Premise: Mitochondria represent critical sites for reactive oxygen species (ROS) production, which dependent on concentration is responsible for the regulation of both physiological and pathological processes.Purpose: Antioxidants in mitochondria regulate the redox balance, prevent mitochondrial damage and dysfunction and maintain a physiological ROS-dependent signaling. The aim of the present review is to provide critical elements for addressing this issue in the context of various pharmacological approaches using antioxidants targeted or non-targeted to mitochondria. Furthermore, this review focuses on the mitochondrial antioxidant effects of ascorbic acid (AA), providing clues on the complexities associated with the cellular uptake and subcellular distribution of the vitamin.Conclusions: Antioxidants that are not specifically targeted to mitochondria fail to accumulate in significant amounts in critical sites of mitochondrial ROS production and may eventually interfere with the ensuing physiological signaling. Mitochondria-targeted antioxidants are more effective, but are expected to interfere with the mitochondrial ROS-dependent physiologic signaling. AA promotes multiple beneficial effects in mitochondria. The complex regulation of vitamin C uptake in these organelles likely contributes to its versatile antioxidant response, thereby providing a central role to the vitamin for adequate control of mitochondrial dysfunction associated with increased mitochondrial ROS production.

Mitochondrial reactive oxygen species: the effects of mitochondrial ascorbic acid vs untargeted and mitochondria-targeted antioxidants

Fiorani, Mara;Guidarelli, Andrea;Cantoni, Orazio
2020

Abstract

Premise: Mitochondria represent critical sites for reactive oxygen species (ROS) production, which dependent on concentration is responsible for the regulation of both physiological and pathological processes.Purpose: Antioxidants in mitochondria regulate the redox balance, prevent mitochondrial damage and dysfunction and maintain a physiological ROS-dependent signaling. The aim of the present review is to provide critical elements for addressing this issue in the context of various pharmacological approaches using antioxidants targeted or non-targeted to mitochondria. Furthermore, this review focuses on the mitochondrial antioxidant effects of ascorbic acid (AA), providing clues on the complexities associated with the cellular uptake and subcellular distribution of the vitamin.Conclusions: Antioxidants that are not specifically targeted to mitochondria fail to accumulate in significant amounts in critical sites of mitochondrial ROS production and may eventually interfere with the ensuing physiological signaling. Mitochondria-targeted antioxidants are more effective, but are expected to interfere with the mitochondrial ROS-dependent physiologic signaling. AA promotes multiple beneficial effects in mitochondria. The complex regulation of vitamin C uptake in these organelles likely contributes to its versatile antioxidant response, thereby providing a central role to the vitamin for adequate control of mitochondrial dysfunction associated with increased mitochondrial ROS production.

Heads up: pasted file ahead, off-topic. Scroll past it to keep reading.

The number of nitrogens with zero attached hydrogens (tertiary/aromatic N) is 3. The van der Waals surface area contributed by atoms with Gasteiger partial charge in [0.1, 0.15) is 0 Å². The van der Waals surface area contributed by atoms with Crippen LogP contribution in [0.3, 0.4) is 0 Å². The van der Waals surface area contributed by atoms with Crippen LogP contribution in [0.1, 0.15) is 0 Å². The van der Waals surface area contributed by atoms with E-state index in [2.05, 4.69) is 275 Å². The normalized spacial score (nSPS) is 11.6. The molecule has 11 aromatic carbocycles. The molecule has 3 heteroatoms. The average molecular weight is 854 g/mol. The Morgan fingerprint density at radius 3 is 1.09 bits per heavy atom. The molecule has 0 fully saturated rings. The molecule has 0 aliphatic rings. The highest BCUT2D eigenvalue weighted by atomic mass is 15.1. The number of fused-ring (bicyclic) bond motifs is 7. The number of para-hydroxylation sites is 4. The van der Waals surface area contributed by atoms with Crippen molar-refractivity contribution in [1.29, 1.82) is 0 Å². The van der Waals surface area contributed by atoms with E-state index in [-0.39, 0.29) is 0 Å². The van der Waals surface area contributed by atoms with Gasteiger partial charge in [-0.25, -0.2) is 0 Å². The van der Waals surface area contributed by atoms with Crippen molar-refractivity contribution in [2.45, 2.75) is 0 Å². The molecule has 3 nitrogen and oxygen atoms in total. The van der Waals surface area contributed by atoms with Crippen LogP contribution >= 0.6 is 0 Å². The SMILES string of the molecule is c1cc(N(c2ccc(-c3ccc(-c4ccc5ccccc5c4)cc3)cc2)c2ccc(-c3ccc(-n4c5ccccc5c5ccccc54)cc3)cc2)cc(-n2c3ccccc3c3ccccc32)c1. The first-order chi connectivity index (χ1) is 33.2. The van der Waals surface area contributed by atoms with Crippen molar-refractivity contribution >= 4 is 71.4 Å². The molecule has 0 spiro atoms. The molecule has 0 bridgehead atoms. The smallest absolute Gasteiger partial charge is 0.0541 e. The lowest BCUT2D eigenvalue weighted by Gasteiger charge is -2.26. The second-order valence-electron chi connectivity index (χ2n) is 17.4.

File in questo prodotto:
Non ci sono file associati a questo prodotto.

I documenti in IRIS sono protetti da copyright e tutti i diritti sono riservati, salvo diversa indicazione.

Utilizza questo identificativo per citare o creare un link a questo documento: https://hdl.handle.net/11576/2674570
Citazioni
  • ???jsp.display-item.citation.pmc??? ND
  • Scopus 10
  • ???jsp.display-item.citation.isi??? 9
social impact